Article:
Monday, May 15, 2006

The Junket Kerfuffle

Two things have struck me about the latest filing revelations in the Plame investigation. One is that curious word "junket" that appears on a copy of the Wilson Op Ed, which Dick Cheney wrote shortly after the editorial's publication. If memory serves correctly, that word "junket" became the de facto definition for Joe Wilson's trip to Niger across the conservative/right wing media-scape and has never really gone away. And, actually, I don't need my memory to serve here, because google does a much better job.

With the new found knowledge that Cheney immediately thought to cast Wilson's trip as a junket, suddenly, it all begins to make sense; all those howling hacks grabbed that word and spread it far and wide, as though Dick had been tuning in all those willing to do his bidding with some super-genius mind energy. After the Cheney notation revelation, I'm guessing this mind energy beam might be a common tool of communication both to, and from, the White House.

So, let's have a look at what Cheney scribbled on that offending Op-Ed:
..Or did his wife send him on a junket?
-- Cheney's notes on July 6, 2003 Wilson Op-Ed.
Ah-ha! Ha ha ha! We have a solution and a cascading one at that, with some adjectival variation thrown in. Preston starts out the chorus, if slightly out of tune. Maybe he didn't get the memo:
And he sipped tea poolside, never really investigated a thing,
-- B. Preston, July 18, 2004

On one side of this argument are those who remain convinced that an eight day tea drinking junket ....

...Val and pals from the CIA send Joe on an African junket....
-- Tom Bowler, July 21, 2004

It subsequently emerged that Plame had recommended Wilson for the Niger junket...
-- James Taranto, WSJ, February 25, 2005.

The “trip” was former ambassador Joseph Wilson’s famous junket to Niger...
-- Tom Veal, July 11, 2005

...Plame recommended her husband for the African junket.
-- David Limbaugh, July 15, 2005

Novak just reported she worked at the CIA (in the context to explain why Wilson got his junket)
-- PoliPundit, July 15, 2005

Wilson called George Bush a liar based on a two-week junket to Niger in which he lounged by a hotel pool ....
-- Michael Bowers, July 17, 2005

CIA has portrayed a third-rate analyst [Plame] as a James Bond in high heels and her husband as the definitive authority on transfers of uranium to terrorist regimes after an eight-day junket to Africa.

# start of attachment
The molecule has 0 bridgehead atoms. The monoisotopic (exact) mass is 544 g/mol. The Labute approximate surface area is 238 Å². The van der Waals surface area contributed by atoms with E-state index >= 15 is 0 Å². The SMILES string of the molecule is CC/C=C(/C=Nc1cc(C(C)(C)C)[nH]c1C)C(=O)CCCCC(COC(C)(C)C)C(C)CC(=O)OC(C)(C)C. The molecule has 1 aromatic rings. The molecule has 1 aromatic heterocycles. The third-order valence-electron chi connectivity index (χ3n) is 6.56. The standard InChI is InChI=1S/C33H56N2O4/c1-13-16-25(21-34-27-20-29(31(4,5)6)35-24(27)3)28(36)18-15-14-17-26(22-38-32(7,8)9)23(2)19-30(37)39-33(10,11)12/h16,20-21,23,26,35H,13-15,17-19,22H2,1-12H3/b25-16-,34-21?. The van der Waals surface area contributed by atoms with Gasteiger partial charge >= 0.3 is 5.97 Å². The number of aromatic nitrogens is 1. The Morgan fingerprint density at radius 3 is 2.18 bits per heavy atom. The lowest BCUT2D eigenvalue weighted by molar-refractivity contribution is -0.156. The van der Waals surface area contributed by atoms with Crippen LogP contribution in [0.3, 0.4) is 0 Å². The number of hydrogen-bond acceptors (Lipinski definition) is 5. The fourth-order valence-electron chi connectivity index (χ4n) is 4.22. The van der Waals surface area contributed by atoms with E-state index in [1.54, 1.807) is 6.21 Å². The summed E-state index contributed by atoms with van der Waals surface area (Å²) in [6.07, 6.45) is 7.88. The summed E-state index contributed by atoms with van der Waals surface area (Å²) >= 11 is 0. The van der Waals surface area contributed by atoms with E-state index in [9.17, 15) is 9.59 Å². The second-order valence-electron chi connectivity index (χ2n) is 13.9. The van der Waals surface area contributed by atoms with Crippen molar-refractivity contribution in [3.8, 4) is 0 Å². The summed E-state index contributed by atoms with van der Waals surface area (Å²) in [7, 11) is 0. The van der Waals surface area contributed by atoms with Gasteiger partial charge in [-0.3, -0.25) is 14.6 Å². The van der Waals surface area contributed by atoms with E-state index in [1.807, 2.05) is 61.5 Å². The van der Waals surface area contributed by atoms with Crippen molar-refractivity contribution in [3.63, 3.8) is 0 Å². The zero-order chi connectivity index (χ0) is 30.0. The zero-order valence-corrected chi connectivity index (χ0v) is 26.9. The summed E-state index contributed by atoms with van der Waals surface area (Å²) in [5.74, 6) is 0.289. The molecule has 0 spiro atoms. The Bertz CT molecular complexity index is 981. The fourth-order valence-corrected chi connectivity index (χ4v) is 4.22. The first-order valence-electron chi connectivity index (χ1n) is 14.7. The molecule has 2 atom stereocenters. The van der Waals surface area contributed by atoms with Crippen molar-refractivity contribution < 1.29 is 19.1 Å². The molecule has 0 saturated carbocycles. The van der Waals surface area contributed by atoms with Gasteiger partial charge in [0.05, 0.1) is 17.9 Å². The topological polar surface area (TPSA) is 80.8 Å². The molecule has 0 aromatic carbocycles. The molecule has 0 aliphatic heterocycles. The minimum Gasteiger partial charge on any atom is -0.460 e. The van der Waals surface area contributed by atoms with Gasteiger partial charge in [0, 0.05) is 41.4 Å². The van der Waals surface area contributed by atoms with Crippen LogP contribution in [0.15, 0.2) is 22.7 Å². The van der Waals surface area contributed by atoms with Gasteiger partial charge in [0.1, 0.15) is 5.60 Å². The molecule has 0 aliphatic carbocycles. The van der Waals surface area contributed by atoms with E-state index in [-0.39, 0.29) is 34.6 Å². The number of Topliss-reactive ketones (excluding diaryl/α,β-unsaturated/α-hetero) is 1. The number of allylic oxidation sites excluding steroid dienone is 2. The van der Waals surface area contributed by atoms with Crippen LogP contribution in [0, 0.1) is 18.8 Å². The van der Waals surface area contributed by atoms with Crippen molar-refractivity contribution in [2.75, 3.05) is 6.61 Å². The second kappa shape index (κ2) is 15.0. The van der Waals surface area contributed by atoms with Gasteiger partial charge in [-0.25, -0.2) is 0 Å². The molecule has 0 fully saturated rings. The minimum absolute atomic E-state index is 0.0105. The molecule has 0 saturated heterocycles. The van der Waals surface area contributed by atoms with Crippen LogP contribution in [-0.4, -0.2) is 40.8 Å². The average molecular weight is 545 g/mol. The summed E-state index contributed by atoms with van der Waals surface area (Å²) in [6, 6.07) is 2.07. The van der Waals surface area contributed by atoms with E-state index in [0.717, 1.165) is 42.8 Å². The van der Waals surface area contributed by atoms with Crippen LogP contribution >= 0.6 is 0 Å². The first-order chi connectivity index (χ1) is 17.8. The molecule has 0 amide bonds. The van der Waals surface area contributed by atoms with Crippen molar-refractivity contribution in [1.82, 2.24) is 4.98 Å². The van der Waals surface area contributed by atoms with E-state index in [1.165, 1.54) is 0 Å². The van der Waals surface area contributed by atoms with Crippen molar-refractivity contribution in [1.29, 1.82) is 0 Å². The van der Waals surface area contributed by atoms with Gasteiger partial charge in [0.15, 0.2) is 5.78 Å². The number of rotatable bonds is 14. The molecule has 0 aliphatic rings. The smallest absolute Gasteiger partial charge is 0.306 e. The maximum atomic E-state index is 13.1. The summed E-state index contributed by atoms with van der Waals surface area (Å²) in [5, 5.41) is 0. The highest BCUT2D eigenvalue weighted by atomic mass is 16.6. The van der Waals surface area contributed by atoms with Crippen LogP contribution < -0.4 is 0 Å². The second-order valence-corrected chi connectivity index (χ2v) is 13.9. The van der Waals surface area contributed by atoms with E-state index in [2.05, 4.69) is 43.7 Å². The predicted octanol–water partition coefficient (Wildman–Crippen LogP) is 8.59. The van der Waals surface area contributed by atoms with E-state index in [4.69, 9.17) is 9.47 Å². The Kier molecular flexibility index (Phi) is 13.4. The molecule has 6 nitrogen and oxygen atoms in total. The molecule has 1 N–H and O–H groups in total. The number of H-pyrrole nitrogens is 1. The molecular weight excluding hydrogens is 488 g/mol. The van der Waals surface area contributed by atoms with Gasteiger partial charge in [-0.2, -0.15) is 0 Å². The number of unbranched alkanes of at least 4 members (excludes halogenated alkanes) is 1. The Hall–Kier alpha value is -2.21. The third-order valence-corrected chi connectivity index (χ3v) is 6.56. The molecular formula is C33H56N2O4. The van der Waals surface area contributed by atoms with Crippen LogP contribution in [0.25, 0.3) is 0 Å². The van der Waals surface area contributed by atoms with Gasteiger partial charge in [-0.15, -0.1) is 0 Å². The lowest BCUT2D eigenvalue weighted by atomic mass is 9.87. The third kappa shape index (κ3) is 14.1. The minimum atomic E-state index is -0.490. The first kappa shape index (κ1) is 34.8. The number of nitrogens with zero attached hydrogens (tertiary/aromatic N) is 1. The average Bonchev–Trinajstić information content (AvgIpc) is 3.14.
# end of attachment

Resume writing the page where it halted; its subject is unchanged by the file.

-- Jeff Gannon, July 18, 2005

Who better to send on a junket...
-- Samuel Hamilton, July 25, 2005

This is the same CIA that sent an unqualified ambassador to Niger to do an investigator's work, then supported him in lying about that junket....
-- I. Shawn McElhinney, Sep. 16, 2005

... indeed, she seems to have set up her husband for the Niger junket because she believed that there was nothing to the story....
-- Michael Noonan, April 16, 2006

[Plame] was actually the one who pushed for him to be sent on the CIA junket.
-- GOP Hawaii County, May 6, 2006.
I like that last one; CIA junket. Sounds fun.

The second thing that struck my memory, again ably assisted by google confirming my remembrances, was the derision righties had tossed upon those who would believe that the Bush/Cheney administration was not only capable of such callous and reckless behaviour but would, in fact, conspire to execute such as a vendetta against Wilson. Conspiracy nuts, they gleefully howled, filled with "paranoid pieties":
The essence of the entire scandal has been the contention that the White House deliberately endangered a CIA agent's life in order to punish Wilson. Must we recount all of the paranoid pieties about how "this White House will stop at nothing to silence its enemies"?
-- Jonah Goldberg, July 10, 2004
But let's examine Fitzgerald's filing describing this evidence and the reasons it is material to the Libby case:
... the government will propose an instruction to the jury that the statements made in the Wilson Op Ed may not be considered as proof of the truth of the matters asserted but, rather, may be considered solely as evidence that the statements in the article were made and published, and may have caused others to take action in response.

The second principle reason for the admissibility of the annotated Wilson Op Ed lies in the annotations place on a copy of the article by the defendant's immediate superior, the Vice President. Those annotations support the propostion that publication of the Wilson Op Ed acutely focused the attention of the Vice President and the defendant -- his chief of staff -- on Mr. Wilson, on the assertions made in his article, and on responding to those assertions. [emphasis added]
-- Document 105 (Fitzgerald filing), Case 1:05-cr-00394-RBW, May 15 2006
Fitzgerald. What a paranoid.

As a parting shot and as an illustration of the illustrious nature of WSJ Opinion Journal, I will leave readers with this snippet from the way-back machine: James Taranto announcing his observations of the Plame "kerfuffle." It really is getting difficult to keep track of how wrong these guys are on so many different subjects:
So cool, like jazz on a summer's day, the Valerie Plame kerfuffle appears to have just blown away.
-- James Taranto, WSJ, July 12, 2004.
Next filing in the Plame case: notes by Cheney in 2003, describing the expected investigation as a "kerfuffle."


Blogger gary said...

And let's not forget that President George W. Bush suprised many by using the word "kerfuffle" in a sentence.

1:36 PM  

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